I would assume though that many of these people are quite comfortable with $40k or so cash available to them if there is a job loss, roof needs repair, purchase of a car, house downpayment etc. They should be lauded for having $40 k in cash while still having a bunch of other invested assets. If more people had these finances in their 30s, the future retirement crisis would probably disappear.

      My guess is that many of these people will end up holding their cash stake relatively stable as they age while their non-cash investable assets grow as they save and invest more, especially in retirement accounts.

  4. DeDude says:

    Not surprised that the SEC finds that private equity companies are run by swindlers. The surprising thing is that we allow public pension fund managers to hand our taxpayers money to those swindlers. After all who covers the shortfall after the public pension fund has been robbed by these sociopaths?

  5. willid3 says:

    publish executive pay?

  6. DeDude says:

    Talk about criminals persecuting the victim:

    Maybe Shinseki should be “mad as hell” at congress. The problem at the VA system begins with underfunding. We began two wars that produced a huge number of sick veterans for the VA system. But not nearly enough resources were allocated to take care of them. Then we get long waiting times (although for many specialties not as long as waits outside the VA). The response is a stupid mandate to not have anybody waiting over 90 days, but without funding to hire more doctors. So the result is that someone who can easily wait over 90 days is pushed in at day 89 in front of someone who have an urgent need to see a doctor but who have not yet waited 90 days. Talk about misallocated resources and bean counters taking decisions away from doctors. Doctors and nurses waste huge amounts of time trying to get non-compliant and disinterested patients to come in before the “deadline”, rather than helping sick patients who can, will, and desperately need, to be helped. Have we not yet learned that when bean counters take over and enforce their “metrics”, it becomes all about the beans and metrics – and the quality goes to hell?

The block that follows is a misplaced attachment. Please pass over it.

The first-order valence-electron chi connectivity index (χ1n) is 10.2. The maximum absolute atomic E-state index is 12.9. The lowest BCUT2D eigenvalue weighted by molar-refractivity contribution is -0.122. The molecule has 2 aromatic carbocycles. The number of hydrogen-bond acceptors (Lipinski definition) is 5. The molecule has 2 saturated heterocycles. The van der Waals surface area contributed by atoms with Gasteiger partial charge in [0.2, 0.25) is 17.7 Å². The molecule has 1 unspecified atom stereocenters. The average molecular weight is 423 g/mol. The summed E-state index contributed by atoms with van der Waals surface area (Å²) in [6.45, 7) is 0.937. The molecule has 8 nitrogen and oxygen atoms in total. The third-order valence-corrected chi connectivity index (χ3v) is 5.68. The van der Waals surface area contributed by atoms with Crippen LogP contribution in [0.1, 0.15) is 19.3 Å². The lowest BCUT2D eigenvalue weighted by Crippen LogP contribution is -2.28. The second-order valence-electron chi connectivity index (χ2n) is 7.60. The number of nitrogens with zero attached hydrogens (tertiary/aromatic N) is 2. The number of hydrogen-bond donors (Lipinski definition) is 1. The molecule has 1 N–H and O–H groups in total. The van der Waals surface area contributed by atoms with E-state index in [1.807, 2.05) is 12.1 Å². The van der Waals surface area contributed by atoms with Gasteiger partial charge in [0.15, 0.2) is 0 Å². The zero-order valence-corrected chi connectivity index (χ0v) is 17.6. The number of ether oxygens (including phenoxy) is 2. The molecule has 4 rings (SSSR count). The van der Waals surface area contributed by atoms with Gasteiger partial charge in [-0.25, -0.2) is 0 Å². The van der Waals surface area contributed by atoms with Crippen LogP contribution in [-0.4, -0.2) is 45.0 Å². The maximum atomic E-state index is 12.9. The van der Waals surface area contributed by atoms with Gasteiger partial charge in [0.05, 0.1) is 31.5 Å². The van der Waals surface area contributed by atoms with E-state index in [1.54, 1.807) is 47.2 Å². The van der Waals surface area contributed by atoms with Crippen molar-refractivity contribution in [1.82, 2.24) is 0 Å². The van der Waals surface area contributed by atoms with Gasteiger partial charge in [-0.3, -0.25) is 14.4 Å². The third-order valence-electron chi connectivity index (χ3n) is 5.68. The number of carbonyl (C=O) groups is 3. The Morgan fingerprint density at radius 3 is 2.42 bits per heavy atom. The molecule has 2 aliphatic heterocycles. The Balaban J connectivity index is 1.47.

7. rd says:

    If you had to ID two things that account for 25% of California’s water consumption, would you have guessed almonds and alfalfa?

  8. VennData says:

    US helth care is much worse than Candian health care on many metrics. Example:

    ​”…Canadians and Europeans also live longer, on average, than Americans do. Their children are less likely to die than ours. American women are twice as likely to die as a result of pregnancy or childbirth as Canadian women…”​

    ​US politicians and voters who prefer to go back to the pre-existing condition, life-time cap era need to stand up and say that they are ideological and do not care about the data.

    GOP Stand up and say you don’t care about the data. It’s time.

  9. rd says:

    I wonder if stopping work on $18 billion worth of transportation projects in August would raise unemployment and increase the odds of recession?

  10. VennData says:

    Real Koch Facts

    Find out how they’re spending that $125 million to convince your neighbor what isn’t so.

  11. Jojo says:

    Biggest NSA leaks are yet to come, Glenn Greenwald tells Al Jazeera
    Former Guardian journalist speaks to Al Jazeera’s John Seigenthaler about NSA leaks and Edward Snowden’s life in Russia

    May 14, 2014

    Journalist Glenn Greenwald, who has been at the center of controversy ever since breaking the story about the existence of the expansive National Security Agency (NSA) surveillance program, told Al Jazeera’s John Seigenthaler on Wednesday that there were “many more stories to go” based on the top secret documents taken by former NSA contractor Edward Snowden.

    Greenwald also insisted that despite accusations to the contrary — the Obama administration has repeatedly said that the leaks hurt U.S national security — “nobody has been injured or in any way harmed as a result of our reporting.”

    During the interview, Greenwald also spoke extensively about Snowden, remarking that even though Snowden’s life had “unraveled” from the fallout of the NSA revelations, he was still doing “remarkably well.”

    “Of all the people I know in my life, the one who is most at peace and most fulfilled and probably the happiest is Edward Snowden,” Greenwald told Seigenthaler. “Because he told me recently, he gets to put his head on his pillow every night knowing that he took actions in defense of this principles.”